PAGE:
All Beliefs are Welcome Here!
Moon in Pisces
I've been sleeping so much more than usual, actively wanting to sleep. It's not physical tiredness, but a strong desire to dream. I get such beautiful vivid imagery in my dreams. Deeply personally meaningful jumbled vignettes of scenes, feelings, incredible camera shots no camera could capture because the images are all imagination, keep calling me back to play. Far from restful, these dreams give me intense work-outs. I am more then compensated for any lack of exercise in my more constrained waking life.
This place isn't big enough to take much housework. Two adult women and an aging cat, all naturally clean creatures, don't require much cleaning up after. Long late night walks and romps in the park are not the same level of activity I had been used to in that more daily active life I had worked out for myself. My energy, motivated movement, exuberance, have been low, my agitation level on the rise.
This is a generally contentious time of year, peace and goodwill be damned. Not only is the US holiday season secular, it is brutally consumption driven. It is the race to being in the black for businesses of many brands by the end of the year. Thus frantic anxiety abounds. Now that the election hysteria is fading, the holiday hysteria comes to the foreground. There always has to be something overwhelming our senses so mainstream America keeps pounding the treadmill without thought. Well, yeah, those busy brain cells are taken up with how will I juggle the bills to keep the credit flowing? What can I get away with getting for Aunt Sue or my obnoxious co-worker who makes such a big deal of these gift exchanges? The junk mail catalogs are pouring in, filled with glee and cheer as only models of over-priced gaiety can provide.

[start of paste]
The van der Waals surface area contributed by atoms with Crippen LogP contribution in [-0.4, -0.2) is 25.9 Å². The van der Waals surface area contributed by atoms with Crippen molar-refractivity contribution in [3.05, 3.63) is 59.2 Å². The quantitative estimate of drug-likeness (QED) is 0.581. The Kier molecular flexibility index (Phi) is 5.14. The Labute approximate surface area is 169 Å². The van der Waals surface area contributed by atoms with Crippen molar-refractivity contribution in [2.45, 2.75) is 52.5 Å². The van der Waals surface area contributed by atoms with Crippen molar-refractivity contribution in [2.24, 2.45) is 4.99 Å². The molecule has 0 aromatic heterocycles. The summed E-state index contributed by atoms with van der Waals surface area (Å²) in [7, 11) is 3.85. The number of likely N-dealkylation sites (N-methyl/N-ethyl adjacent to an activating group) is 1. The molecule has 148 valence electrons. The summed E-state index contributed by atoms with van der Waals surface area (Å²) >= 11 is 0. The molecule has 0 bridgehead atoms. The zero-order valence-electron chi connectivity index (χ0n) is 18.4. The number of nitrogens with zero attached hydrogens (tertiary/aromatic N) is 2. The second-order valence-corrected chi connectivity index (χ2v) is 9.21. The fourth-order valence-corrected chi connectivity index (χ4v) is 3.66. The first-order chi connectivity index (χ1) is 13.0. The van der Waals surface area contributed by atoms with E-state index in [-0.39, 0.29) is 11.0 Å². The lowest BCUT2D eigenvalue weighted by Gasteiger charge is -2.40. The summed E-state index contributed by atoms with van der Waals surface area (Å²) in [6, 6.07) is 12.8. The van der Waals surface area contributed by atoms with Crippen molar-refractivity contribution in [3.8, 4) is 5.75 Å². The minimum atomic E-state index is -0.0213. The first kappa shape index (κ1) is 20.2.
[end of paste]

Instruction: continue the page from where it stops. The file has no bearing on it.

Until the year my aunt died, Celia and I celebrated in high bohemian style with the crazy artists at the farm. It was a warm and witty fantasyland that I thought of as normal real life. That first Thanksgiving when Celia and I were confronted by our scant number, she did her best to inaugurate family tradition. Even a small turkey was obviously too much for our small family, just Mom, Persephone and our aging cat.
Back then it was Mao, named by Danny before I can remember, in my (and Mao's) baby days, for the infamous Chinese leader. Mao was intent on keeping us in line. Big, black, loudly opinionated, he had a notably different temperament from sleek, sweet calico catpanion Pandora, who I see currently stretched out watching over sleeping Celia. Mao was still with Celia when I went off with Mark. He died in the Spring before I returned, while I was caught up in my to me astonishing pregnancy. Lonely, several months later Celia adopted baby Pandora, late that summer. She was only a few months old when I moved back in. We go way back, don't we, Pandora dear?